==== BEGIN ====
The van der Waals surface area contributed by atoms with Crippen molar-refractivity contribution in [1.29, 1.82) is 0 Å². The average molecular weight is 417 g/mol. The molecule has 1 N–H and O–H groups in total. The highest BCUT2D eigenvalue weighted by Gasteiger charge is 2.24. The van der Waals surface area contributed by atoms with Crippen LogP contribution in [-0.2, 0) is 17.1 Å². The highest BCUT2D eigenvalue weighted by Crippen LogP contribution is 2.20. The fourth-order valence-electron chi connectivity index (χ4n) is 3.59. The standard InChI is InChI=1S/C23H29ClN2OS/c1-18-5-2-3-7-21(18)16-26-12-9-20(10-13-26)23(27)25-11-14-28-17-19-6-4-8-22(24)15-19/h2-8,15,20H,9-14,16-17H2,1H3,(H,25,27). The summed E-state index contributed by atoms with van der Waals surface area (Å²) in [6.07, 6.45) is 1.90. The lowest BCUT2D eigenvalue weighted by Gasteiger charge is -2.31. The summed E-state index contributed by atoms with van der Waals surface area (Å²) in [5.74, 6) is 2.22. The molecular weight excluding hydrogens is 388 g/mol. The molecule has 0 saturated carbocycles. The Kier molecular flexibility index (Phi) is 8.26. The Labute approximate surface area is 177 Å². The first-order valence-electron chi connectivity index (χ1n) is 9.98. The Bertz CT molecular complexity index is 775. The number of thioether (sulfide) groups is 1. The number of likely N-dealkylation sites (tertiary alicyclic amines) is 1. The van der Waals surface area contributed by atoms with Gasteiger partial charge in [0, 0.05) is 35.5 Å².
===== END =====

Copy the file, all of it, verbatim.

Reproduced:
The van der Waals surface area contributed by atoms with Crippen molar-refractivity contribution in [1.29, 1.82) is 0 Å². The average molecular weight is 417 g/mol. The molecule has 1 N–H and O–H groups in total. The highest BCUT2D eigenvalue weighted by Gasteiger charge is 2.24. The van der Waals surface area contributed by atoms with Crippen LogP contribution in [-0.2, 0) is 17.1 Å². The highest BCUT2D eigenvalue weighted by Crippen LogP contribution is 2.20. The fourth-order valence-electron chi connectivity index (χ4n) is 3.59. The standard InChI is InChI=1S/C23H29ClN2OS/c1-18-5-2-3-7-21(18)16-26-12-9-20(10-13-26)23(27)25-11-14-28-17-19-6-4-8-22(24)15-19/h2-8,15,20H,9-14,16-17H2,1H3,(H,25,27). The summed E-state index contributed by atoms with van der Waals surface area (Å²) in [6.07, 6.45) is 1.90. The lowest BCUT2D eigenvalue weighted by Gasteiger charge is -2.31. The summed E-state index contributed by atoms with van der Waals surface area (Å²) in [5.74, 6) is 2.22. The molecular weight excluding hydrogens is 388 g/mol. The molecule has 0 saturated carbocycles. The Kier molecular flexibility index (Phi) is 8.26. The Labute approximate surface area is 177 Å². The first-order valence-electron chi connectivity index (χ1n) is 9.98. The Bertz CT molecular complexity index is 775. The number of thioether (sulfide) groups is 1. The number of likely N-dealkylation sites (tertiary alicyclic amines) is 1. The van der Waals surface area contributed by atoms with Gasteiger partial charge in [0, 0.05) is 35.5 Å².